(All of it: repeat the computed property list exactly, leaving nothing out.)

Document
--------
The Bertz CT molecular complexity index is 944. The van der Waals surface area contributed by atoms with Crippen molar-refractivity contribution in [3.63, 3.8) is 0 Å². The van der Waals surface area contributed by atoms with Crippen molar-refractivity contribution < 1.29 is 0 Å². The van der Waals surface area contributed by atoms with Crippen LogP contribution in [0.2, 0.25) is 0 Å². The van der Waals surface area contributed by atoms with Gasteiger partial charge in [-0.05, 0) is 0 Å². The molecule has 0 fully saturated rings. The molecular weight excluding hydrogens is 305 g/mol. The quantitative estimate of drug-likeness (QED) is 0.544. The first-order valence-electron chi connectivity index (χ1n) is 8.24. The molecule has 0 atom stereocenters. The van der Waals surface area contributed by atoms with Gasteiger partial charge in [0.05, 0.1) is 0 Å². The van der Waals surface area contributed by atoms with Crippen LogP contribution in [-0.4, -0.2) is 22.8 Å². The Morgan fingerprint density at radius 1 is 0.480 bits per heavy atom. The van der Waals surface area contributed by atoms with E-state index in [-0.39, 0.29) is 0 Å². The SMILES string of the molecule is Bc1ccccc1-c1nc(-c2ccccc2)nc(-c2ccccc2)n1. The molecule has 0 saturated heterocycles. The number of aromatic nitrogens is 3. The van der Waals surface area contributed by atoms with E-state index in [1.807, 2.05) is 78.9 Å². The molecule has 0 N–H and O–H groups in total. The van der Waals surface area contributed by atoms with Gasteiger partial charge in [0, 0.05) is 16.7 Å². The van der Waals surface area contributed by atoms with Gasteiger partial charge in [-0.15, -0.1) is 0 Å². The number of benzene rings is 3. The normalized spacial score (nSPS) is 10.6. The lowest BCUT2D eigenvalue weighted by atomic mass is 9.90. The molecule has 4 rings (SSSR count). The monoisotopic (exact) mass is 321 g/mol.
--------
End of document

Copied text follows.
The Bertz CT molecular complexity index is 944. The van der Waals surface area contributed by atoms with Crippen molar-refractivity contribution in [3.63, 3.8) is 0 Å². The van der Waals surface area contributed by atoms with Crippen molar-refractivity contribution < 1.29 is 0 Å². The van der Waals surface area contributed by atoms with Crippen LogP contribution in [0.2, 0.25) is 0 Å². The van der Waals surface area contributed by atoms with Gasteiger partial charge in [-0.05, 0) is 0 Å². The molecule has 0 fully saturated rings. The molecular weight excluding hydrogens is 305 g/mol. The quantitative estimate of drug-likeness (QED) is 0.544. The first-order valence-electron chi connectivity index (χ1n) is 8.24. The molecule has 0 atom stereocenters. The van der Waals surface area contributed by atoms with Gasteiger partial charge in [0.05, 0.1) is 0 Å². The van der Waals surface area contributed by atoms with Crippen LogP contribution in [-0.4, -0.2) is 22.8 Å². The Morgan fingerprint density at radius 1 is 0.480 bits per heavy atom. The van der Waals surface area contributed by atoms with E-state index in [-0.39, 0.29) is 0 Å². The SMILES string of the molecule is Bc1ccccc1-c1nc(-c2ccccc2)nc(-c2ccccc2)n1. The molecule has 0 saturated heterocycles. The number of aromatic nitrogens is 3. The van der Waals surface area contributed by atoms with E-state index in [1.807, 2.05) is 78.9 Å². The molecule has 0 N–H and O–H groups in total. The van der Waals surface area contributed by atoms with Gasteiger partial charge in [0, 0.05) is 16.7 Å². The van der Waals surface area contributed by atoms with Gasteiger partial charge in [-0.15, -0.1) is 0 Å². The number of benzene rings is 3. The normalized spacial score (nSPS) is 10.6. The lowest BCUT2D eigenvalue weighted by atomic mass is 9.90. The molecule has 4 rings (SSSR count). The monoisotopic (exact) mass is 321 g/mol.